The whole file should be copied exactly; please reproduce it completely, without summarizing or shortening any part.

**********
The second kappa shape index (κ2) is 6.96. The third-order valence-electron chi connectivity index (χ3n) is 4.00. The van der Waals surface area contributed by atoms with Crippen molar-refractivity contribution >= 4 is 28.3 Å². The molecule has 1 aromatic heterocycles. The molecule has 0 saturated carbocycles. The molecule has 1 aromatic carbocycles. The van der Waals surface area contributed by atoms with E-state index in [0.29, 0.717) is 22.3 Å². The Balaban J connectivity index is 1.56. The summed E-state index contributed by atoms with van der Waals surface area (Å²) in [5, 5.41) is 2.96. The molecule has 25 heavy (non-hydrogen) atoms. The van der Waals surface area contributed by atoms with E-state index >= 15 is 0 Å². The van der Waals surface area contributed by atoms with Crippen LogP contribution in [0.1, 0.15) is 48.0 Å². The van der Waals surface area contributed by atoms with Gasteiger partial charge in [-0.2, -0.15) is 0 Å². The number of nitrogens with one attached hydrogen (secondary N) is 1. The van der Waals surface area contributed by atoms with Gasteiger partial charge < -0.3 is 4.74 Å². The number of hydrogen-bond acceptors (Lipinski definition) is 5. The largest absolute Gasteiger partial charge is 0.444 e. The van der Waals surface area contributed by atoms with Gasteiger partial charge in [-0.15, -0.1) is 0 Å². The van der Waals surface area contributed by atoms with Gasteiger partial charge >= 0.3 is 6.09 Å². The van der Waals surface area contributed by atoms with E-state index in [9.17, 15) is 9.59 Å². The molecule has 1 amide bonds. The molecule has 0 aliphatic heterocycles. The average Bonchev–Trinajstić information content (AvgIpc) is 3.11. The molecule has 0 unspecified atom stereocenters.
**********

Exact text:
The second kappa shape index (κ2) is 6.96. The third-order valence-electron chi connectivity index (χ3n) is 4.00. The van der Waals surface area contributed by atoms with Crippen molar-refractivity contribution >= 4 is 28.3 Å². The molecule has 1 aromatic heterocycles. The molecule has 0 saturated carbocycles. The molecule has 1 aromatic carbocycles. The van der Waals surface area contributed by atoms with E-state index in [0.29, 0.717) is 22.3 Å². The Balaban J connectivity index is 1.56. The summed E-state index contributed by atoms with van der Waals surface area (Å²) in [5, 5.41) is 2.96. The molecule has 25 heavy (non-hydrogen) atoms. The van der Waals surface area contributed by atoms with E-state index >= 15 is 0 Å². The van der Waals surface area contributed by atoms with Crippen LogP contribution in [0.1, 0.15) is 48.0 Å². The van der Waals surface area contributed by atoms with Gasteiger partial charge in [-0.2, -0.15) is 0 Å². The number of nitrogens with one attached hydrogen (secondary N) is 1. The van der Waals surface area contributed by atoms with Gasteiger partial charge < -0.3 is 4.74 Å². The number of hydrogen-bond acceptors (Lipinski definition) is 5. The largest absolute Gasteiger partial charge is 0.444 e. The van der Waals surface area contributed by atoms with Gasteiger partial charge in [-0.15, -0.1) is 0 Å². The van der Waals surface area contributed by atoms with Gasteiger partial charge >= 0.3 is 6.09 Å². The van der Waals surface area contributed by atoms with E-state index in [9.17, 15) is 9.59 Å². The molecule has 1 amide bonds. The molecule has 0 aliphatic heterocycles. The average Bonchev–Trinajstić information content (AvgIpc) is 3.11. The molecule has 0 unspecified atom stereocenters.